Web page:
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If your Mac is starting to run slowly, the first thing to do is to check if you’re running out of memory. In general, it’s recommended that you free up 10% of your Mac’s total disk space to get the most out of it. If you only have a few GB left, it’s time to clean up and reclaim some space.
Over time, a Mac’s hard drive is likely to accumulate a large collection of duplicate files that take up valuable space, so it’s a good place to start. However, searching for and deleting these files can take a long time if you search for and delete them one by one. In this article, we will therefore show you faster ways to clean your system of these duplicate offenders.
In most cases, these are accidental downloads (caused by double-clicking on a link), attachments to emails and messages, or a variety of other ways. Unless you’re a particularly demanding Mac user, duplicates will appear one way or another.
iTunes for your MP3 files
The laziest way to find duplicate music files on your Mac is through the iTunes application. iTunes is a versatile tool for playing, downloading, and managing your media. No wonder it has its own menu for duplicate files. Click File > Library, and then select “Show Duplicates”. That’s all you have to do. You’ve got the duplicates in front of you. However, you’ll be able to see files with the same name. If you’re manipulating MP3 clips for creative purposes, you may find that this list contains different versions of a file stored under the same title.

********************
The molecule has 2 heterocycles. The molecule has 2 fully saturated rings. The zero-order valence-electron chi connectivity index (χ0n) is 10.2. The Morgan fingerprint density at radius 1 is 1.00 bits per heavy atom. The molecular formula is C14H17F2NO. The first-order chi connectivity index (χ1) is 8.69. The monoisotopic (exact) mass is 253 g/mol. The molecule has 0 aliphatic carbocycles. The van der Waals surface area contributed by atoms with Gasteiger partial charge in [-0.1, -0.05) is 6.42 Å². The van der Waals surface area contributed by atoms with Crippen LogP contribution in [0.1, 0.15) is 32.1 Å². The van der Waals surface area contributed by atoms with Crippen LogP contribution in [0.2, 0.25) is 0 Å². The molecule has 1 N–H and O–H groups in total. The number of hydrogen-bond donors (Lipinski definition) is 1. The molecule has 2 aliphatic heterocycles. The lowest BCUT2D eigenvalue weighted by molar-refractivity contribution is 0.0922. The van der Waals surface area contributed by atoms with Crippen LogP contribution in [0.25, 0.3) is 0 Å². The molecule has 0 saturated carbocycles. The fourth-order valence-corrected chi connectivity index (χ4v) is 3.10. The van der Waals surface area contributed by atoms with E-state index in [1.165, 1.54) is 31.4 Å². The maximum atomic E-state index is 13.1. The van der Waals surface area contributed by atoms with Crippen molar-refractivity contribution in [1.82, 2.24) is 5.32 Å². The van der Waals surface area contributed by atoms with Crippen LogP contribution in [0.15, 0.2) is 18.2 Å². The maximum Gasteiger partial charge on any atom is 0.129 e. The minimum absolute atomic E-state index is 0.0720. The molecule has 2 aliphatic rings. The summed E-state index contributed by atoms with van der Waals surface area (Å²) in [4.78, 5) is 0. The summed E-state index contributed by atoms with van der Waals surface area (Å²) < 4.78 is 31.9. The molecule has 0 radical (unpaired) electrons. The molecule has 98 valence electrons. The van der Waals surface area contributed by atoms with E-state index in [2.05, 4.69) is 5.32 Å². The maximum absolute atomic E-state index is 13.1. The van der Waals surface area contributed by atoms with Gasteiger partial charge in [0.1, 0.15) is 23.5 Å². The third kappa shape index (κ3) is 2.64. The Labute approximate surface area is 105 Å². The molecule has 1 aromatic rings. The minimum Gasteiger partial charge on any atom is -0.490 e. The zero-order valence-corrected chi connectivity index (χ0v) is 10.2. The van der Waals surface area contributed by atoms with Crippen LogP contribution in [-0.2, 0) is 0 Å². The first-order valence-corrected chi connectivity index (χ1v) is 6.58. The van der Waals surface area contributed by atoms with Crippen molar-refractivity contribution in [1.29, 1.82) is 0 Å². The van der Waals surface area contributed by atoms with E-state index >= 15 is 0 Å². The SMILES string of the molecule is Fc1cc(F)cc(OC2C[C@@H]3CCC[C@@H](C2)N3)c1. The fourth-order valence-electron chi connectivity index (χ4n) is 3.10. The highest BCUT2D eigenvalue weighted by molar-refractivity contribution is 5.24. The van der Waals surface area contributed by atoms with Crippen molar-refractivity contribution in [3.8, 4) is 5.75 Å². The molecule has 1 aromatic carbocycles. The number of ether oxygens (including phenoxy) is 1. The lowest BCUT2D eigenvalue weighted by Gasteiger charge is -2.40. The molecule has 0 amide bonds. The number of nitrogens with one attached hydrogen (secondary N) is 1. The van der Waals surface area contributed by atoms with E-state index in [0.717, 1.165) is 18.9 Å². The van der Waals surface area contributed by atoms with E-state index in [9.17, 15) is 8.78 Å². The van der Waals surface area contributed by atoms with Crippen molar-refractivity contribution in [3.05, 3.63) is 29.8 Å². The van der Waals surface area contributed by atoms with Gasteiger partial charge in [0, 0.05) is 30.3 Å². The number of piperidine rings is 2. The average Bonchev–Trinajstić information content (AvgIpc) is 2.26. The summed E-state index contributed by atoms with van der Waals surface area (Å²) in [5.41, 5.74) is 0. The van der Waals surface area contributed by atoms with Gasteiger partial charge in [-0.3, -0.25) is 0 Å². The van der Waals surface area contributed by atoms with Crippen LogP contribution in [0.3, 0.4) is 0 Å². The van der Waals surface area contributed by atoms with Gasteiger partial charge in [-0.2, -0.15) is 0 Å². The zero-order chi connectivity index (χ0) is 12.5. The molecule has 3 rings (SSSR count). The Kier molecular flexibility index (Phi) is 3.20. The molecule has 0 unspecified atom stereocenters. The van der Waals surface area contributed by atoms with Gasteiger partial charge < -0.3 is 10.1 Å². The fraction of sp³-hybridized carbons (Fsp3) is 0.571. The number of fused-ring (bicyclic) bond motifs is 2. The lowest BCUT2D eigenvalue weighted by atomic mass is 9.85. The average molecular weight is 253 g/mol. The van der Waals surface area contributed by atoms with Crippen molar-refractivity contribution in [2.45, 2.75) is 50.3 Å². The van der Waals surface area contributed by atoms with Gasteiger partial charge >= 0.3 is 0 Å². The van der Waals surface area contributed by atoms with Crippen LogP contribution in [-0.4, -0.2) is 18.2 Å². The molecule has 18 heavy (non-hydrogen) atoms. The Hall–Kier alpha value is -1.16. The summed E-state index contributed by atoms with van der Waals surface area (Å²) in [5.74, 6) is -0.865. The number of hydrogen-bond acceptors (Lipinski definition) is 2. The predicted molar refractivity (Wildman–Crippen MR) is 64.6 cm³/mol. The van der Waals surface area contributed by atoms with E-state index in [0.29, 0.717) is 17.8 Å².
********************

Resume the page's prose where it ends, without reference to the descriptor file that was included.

If you want to limit your search to exact copies of the same file, you can hold down the Option key and select “Show exact copies”. This way, you limit the list to files that are true duplicates. In any case, you will see an ordered list of files, but it is up to you to choose which ones you want to delete.
Although iTunes is limited to your media library, you shouldn’t ignore this convenient way to manage duplicate files on your Mac. After all, media files are the largest objects that take up space on your hard drive. Plus, the application is always there, so it’s a simple, native, and hassle-free method, even if it’s not the most comprehensive.
Using the Finder to Find and Delete Duplicate MacOS Files
If you prefer to avoid installing a third-party application, use the Finder to find and remove duplicate Mac files instead. This method is incredibly time consuming and can lead to more errors, but it doesn’t compromise your security.
When using the Finder, you should examine every file on your Mac to see if you can find duplicate files yourself. The easiest way to do this is to create a Smart Folder that allows you to sort each file by name. Then look at the names to find exact copies.
- Open the Finder on your Mac and go to File > New Smart Folder.
- In the window that opens, click the + (plus) symbol in the upper right corner to create a search filter for your Smart Folder.
- From the first drop-down menu, select Type, then from the second drop-down menu, select the type of files you are looking for.
- After you do this, the Finder window should fill with all matching files on your Mac.
- Click Name to sort the results, then browse the list one by one to find duplicate files.
If you find two files with duplicate names, select each one and press the space bar to preview them. Make sure that the contents of each file are identical before you put the duplicates in the Trash.
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CCNA, Web Developer, PC Troubleshooter
I am a computer enthusiast and a practicing IT Professional. I have years of experience behind me in computer programming, hardware troubleshooting and repair. I specialise in Web Development and Database Design. I also have a CCNA certification for Network Design and Troubleshooting.